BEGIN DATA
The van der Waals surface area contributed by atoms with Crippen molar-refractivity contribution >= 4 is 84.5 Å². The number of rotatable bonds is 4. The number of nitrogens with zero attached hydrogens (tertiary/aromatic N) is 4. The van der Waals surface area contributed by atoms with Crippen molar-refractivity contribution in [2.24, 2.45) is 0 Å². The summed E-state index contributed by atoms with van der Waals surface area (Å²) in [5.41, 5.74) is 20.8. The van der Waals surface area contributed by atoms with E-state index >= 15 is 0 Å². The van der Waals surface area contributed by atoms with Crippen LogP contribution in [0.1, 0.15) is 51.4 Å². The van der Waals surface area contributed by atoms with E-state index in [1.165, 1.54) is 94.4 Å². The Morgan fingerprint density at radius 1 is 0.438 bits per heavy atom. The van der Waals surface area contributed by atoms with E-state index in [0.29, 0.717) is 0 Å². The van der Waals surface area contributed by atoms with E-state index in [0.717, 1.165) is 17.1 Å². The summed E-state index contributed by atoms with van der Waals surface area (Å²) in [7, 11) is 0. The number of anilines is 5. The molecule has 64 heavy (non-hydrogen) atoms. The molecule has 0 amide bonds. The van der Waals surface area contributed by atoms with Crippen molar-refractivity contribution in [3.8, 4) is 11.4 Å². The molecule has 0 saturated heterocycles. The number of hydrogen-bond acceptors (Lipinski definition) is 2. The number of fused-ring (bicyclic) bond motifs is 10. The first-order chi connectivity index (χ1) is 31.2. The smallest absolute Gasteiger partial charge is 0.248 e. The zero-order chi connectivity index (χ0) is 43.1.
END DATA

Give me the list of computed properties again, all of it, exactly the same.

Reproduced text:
The van der Waals surface area contributed by atoms with Crippen molar-refractivity contribution >= 4 is 84.5 Å². The number of rotatable bonds is 4. The number of nitrogens with zero attached hydrogens (tertiary/aromatic N) is 4. The van der Waals surface area contributed by atoms with Crippen molar-refractivity contribution in [2.24, 2.45) is 0 Å². The summed E-state index contributed by atoms with van der Waals surface area (Å²) in [5.41, 5.74) is 20.8. The van der Waals surface area contributed by atoms with E-state index >= 15 is 0 Å². The van der Waals surface area contributed by atoms with Crippen LogP contribution in [0.1, 0.15) is 51.4 Å². The van der Waals surface area contributed by atoms with E-state index in [1.165, 1.54) is 94.4 Å². The Morgan fingerprint density at radius 1 is 0.438 bits per heavy atom. The van der Waals surface area contributed by atoms with E-state index in [0.29, 0.717) is 0 Å². The van der Waals surface area contributed by atoms with E-state index in [0.717, 1.165) is 17.1 Å². The summed E-state index contributed by atoms with van der Waals surface area (Å²) in [7, 11) is 0. The number of anilines is 5. The molecule has 64 heavy (non-hydrogen) atoms. The molecule has 0 amide bonds. The van der Waals surface area contributed by atoms with Crippen molar-refractivity contribution in [3.8, 4) is 11.4 Å². The molecule has 0 saturated heterocycles. The number of hydrogen-bond acceptors (Lipinski definition) is 2. The number of fused-ring (bicyclic) bond motifs is 10. The first-order chi connectivity index (χ1) is 31.2. The smallest absolute Gasteiger partial charge is 0.248 e. The zero-order chi connectivity index (χ0) is 43.1.